I’ve noticed in the last few years that one of my gifts is to occasionally catch a glimpse of future events in my path. A subtle, still snapshot of a moment or idea comes into my mind for a brief moment. It’s almost as if I’m being sent a postcard from heaven as to where I should head next, and I’ve learned it’s less of a novelty and more of an invitation to get to work to bring what I see to pass. For example, years ago I had a sudden mental picture of my extended family on my mom’s side gathered at a national park. My grandparents were both gone at that point, and not many efforts had been made to gather the whole (huge) family, living all across America, in one place. Though I am just a grandchild of that family and was pregnant with my second child, I felt I needed to organize a family reunion at Grand Teton National Park. It turned out to be a lovely affair which created memories we still talk about, and strengthened our bonds as relatives. I’ve often wondered if it was my Grandpa Silver who sent the postcard. 🙂

As I’ve slowed down my life this year to live more simply, and am creating space for deeper thought, my mental postcards have increased to include writing ideas. They’re coming at a much faster pace now, because I’ve exhibited that I’m willing to act on them rather than let them fade into dust in some forgotten receptacle (as I used to). I’m so happy to find such beautiful gifts in the mailbox of my mind! But like the illuminating invitations of future events, they’re only landscape views of ideas, a broad picture or concept that is given without explanation. I have to make a real effort to climb into that picture and figure out the details.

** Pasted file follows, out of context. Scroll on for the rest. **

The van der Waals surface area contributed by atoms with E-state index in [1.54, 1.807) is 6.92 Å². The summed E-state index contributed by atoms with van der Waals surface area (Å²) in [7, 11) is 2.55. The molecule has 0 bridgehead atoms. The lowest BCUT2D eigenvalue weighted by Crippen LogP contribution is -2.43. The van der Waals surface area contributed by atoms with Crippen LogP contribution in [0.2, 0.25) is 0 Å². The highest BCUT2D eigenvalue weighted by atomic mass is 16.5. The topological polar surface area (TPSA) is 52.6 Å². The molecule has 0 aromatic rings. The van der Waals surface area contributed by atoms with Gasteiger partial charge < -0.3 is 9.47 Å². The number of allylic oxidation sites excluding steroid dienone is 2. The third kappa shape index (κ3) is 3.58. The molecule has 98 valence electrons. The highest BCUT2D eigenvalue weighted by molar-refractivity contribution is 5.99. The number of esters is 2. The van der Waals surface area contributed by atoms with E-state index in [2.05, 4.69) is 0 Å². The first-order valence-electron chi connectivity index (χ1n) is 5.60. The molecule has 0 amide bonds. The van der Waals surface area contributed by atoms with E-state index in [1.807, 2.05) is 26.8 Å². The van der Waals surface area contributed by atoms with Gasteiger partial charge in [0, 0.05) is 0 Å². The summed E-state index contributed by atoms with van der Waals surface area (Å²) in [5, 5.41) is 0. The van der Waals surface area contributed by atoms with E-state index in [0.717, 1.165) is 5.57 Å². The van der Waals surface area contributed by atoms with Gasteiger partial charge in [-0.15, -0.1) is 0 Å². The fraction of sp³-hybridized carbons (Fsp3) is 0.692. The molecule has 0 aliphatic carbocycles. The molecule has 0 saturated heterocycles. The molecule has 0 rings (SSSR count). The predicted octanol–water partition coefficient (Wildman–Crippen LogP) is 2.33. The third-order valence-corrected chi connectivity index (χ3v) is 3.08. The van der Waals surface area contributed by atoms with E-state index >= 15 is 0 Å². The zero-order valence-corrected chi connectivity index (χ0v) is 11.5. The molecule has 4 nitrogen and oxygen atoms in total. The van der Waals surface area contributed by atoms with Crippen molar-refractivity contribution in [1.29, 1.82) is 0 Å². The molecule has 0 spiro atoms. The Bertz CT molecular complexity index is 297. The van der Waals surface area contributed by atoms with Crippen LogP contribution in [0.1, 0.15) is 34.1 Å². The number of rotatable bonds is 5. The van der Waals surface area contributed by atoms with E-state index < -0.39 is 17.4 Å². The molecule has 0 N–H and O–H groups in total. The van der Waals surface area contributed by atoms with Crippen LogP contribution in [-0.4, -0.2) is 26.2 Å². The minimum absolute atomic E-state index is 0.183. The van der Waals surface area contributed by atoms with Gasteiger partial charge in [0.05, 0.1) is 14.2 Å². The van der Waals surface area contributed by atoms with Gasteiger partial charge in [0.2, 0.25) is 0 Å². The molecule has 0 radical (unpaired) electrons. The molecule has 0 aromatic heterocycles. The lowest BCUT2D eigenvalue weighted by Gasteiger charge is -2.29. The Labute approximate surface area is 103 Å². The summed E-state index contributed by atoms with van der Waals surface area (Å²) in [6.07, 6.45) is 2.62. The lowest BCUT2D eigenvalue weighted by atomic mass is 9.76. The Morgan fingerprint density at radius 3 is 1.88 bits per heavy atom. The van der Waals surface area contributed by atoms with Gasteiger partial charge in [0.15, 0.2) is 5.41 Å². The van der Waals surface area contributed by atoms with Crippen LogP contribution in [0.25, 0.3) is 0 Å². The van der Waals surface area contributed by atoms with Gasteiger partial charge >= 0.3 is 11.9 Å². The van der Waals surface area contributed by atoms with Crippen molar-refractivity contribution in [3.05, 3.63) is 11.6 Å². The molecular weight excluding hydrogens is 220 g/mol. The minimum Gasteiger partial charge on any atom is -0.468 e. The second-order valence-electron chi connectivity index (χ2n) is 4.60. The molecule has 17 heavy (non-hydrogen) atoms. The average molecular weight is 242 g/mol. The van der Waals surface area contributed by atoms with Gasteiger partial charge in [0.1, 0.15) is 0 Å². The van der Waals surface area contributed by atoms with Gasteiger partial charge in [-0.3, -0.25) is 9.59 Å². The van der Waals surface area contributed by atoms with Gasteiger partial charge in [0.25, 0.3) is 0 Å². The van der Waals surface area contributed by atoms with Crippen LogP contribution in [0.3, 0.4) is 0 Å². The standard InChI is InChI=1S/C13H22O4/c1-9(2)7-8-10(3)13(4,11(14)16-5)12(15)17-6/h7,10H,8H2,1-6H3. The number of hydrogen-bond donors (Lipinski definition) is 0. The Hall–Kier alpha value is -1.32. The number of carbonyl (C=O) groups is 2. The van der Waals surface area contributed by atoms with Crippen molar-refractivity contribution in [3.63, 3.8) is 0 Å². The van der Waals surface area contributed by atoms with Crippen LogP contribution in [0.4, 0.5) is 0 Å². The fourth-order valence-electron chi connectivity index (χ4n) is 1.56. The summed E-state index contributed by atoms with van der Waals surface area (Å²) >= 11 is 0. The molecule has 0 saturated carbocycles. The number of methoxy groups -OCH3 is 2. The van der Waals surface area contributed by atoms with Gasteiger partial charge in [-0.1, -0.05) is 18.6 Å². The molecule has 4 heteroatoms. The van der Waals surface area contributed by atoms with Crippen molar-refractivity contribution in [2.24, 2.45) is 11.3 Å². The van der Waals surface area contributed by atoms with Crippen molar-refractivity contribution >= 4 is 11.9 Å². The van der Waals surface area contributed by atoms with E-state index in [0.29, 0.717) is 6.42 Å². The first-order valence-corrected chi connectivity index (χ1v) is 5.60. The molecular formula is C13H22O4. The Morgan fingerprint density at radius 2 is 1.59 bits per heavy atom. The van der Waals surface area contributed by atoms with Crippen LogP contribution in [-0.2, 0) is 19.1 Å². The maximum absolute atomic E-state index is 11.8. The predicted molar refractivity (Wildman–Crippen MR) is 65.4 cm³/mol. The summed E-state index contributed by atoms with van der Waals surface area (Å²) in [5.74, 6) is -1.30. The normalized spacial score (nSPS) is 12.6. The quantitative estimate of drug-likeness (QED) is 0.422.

Once I’m sitting in the postcard of an concept, it’s time to explore–hard but rewarding work. I turn over every rock, sit at different points along the stream of an idea, discern answers in the wind as I traverse the hillsides. Slowly, searching under fallen trees and in caves, or sifting through sand, I collect hidden gems until I have enough to make a picture of my own. Once I’m satisfied with the content of my explorations, I sit on a mossy hill with an overlook, putting those pieces together in a work of art. I have to move things around and edit mercilessly until the final product is one of beauty. That’s my writing process–a ticket to adventure! I hope it lifts you, just for a moment.

Consider this an invitation to ponder in the next couple of days which unique gifts you or those around you have been given, and why. Feel free to share in the comments–I’d love to hear about them. Rather than being boastful, I see it as highlighting the creativity and love of the Giver. What type of diligent efforts are required to make them come to life? As you drop those refined gems in the sea of humanity, do they ripple out to gently lift those within reach? And are you buoyed by another’s striving endeavor to find and polish their stones of beauty?